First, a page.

See: Deuteronomy 6:5; Deuteronomy 6:13-19; John 14:23-24.
Every man should seek to have three individuals in his life: a Paul, a Barnabas, and a Timothy.
A Paul is an older man who is willing to mentor you, to build into your life. Not someone who's smarter or more gifted than you, but somebody who's been down the road. Somebody willing to share his strengths and weaknesses—everything he's learned in the laboratory of life. Somebody whose faith you'll want to imitate.
A Barnabas is a soul brother, somebody who loves you but is not impressed by you. Somebody to whom you can be accountable. Somebody who's willing to keep you honest, who's willing to say, "Hey, man, you're neglecting your wife, and don't give me any guff!"
A Timothy is a younger man into whose life you are building. For a model, read 1 and 2 Timothy. Here was Paul, the quintessential mentor, building into the life of his protégé—affirming, encouraging, teaching, correcting, directing, praying.
Do you have these three guys in your life?
—Howard Hendricks, professor at Dallas Theological Seminary. Men of Integrity, Vol. 1, no. 1.
See: 1 Timothy 1:18-19; Acts 11:22-29.
The guys who make up the popular Christian singing group 4Him have had their share of spats.
"Put a bunch of people together on a packed tour bus, and you've got a situation that's ripe for conflict," says group member Marty Magehee.
To resolve those conflicts, 4Him meets regularly with an "accountability board" of friends and pastors, where they're free to vent their feelings.
Says the group's Mark Harris, "One of the most important things we're learning is to say, 'I'm wrong! I'm wrong!' "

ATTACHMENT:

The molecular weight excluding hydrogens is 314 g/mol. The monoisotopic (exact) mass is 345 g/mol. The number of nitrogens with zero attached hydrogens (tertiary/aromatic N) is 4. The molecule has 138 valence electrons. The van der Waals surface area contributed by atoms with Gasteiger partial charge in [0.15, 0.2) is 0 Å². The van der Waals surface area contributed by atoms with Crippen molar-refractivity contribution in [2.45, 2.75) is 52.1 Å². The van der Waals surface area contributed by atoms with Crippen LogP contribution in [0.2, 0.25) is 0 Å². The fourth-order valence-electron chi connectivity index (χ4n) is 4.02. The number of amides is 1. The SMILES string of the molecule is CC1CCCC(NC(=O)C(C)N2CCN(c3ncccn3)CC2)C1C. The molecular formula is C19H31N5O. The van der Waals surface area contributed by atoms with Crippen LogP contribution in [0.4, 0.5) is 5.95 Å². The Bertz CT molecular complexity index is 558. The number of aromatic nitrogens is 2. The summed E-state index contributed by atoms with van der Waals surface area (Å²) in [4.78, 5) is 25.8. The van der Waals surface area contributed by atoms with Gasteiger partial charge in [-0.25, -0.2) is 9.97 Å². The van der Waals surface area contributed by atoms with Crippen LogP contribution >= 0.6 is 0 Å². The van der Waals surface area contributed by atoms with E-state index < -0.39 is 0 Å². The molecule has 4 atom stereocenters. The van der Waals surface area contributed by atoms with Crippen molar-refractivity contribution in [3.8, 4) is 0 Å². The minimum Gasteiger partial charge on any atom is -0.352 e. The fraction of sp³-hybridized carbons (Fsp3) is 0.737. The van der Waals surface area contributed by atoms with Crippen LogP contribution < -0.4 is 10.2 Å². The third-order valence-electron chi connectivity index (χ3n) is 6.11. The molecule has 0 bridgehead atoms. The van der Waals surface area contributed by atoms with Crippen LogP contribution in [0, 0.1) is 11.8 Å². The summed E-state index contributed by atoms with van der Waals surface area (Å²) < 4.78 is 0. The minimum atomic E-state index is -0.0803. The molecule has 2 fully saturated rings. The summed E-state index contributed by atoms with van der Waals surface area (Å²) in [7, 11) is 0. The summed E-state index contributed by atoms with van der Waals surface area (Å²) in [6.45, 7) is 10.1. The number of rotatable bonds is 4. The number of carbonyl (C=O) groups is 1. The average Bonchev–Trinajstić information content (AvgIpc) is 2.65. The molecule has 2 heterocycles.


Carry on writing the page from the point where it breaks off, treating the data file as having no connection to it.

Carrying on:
"That's hard for me," says the group's Andy Chrisman. "But I'm learning to let go of my need to always be right."
Says Mark, "Our love for one another grows stronger because we deal with our conflicts more openly and in a way the Bible commands us to."
Are you willing to admit to your friends when you're wrong? If you are, your friends likely will be too.
—Chris Lutes, editor of Campus Life magazine. Men of Integrity, Vol. 1, no. 1.
See: Psalms 51:17; Matthew 5:3-10; James 5:13-18.
1967. We were at war with Vietnam. And there I was, at the U.S. Army Ranger School at Fort Benning, Georgia. It was brutal.
I can still hear the raspy voice of the sergeant: "We are here to save your lives. We're going to see to it that you overcome all your natural fears. We're going to show you just how much incredible stress the human mind and body can endure. And when we're finished with you, you will be the U.S. Army's best!"
Then, before he dismissed the formation, he announced our first assignment. We'd steeled ourselves for something really tough—like running 10 miles in full battle gear or rappelling down a sheer cliff.
Instead, he told us to—find a buddy.
"Find yourself a Ranger buddy," he growled. "You will stick together. You will never leave each other. You will encourage each other, and, as necessary, you will carry each other." It was the army's way of saying, "Difficult assignments require a friend. Together is better."
Who's your "Ranger buddy"?
—Stu Weber, pastor of Good Shepherd Community Church in Boring, Oregon. Men of Integrity, Vol. 1, no. 1.
See: Proverbs 18:24; Amos 3:3.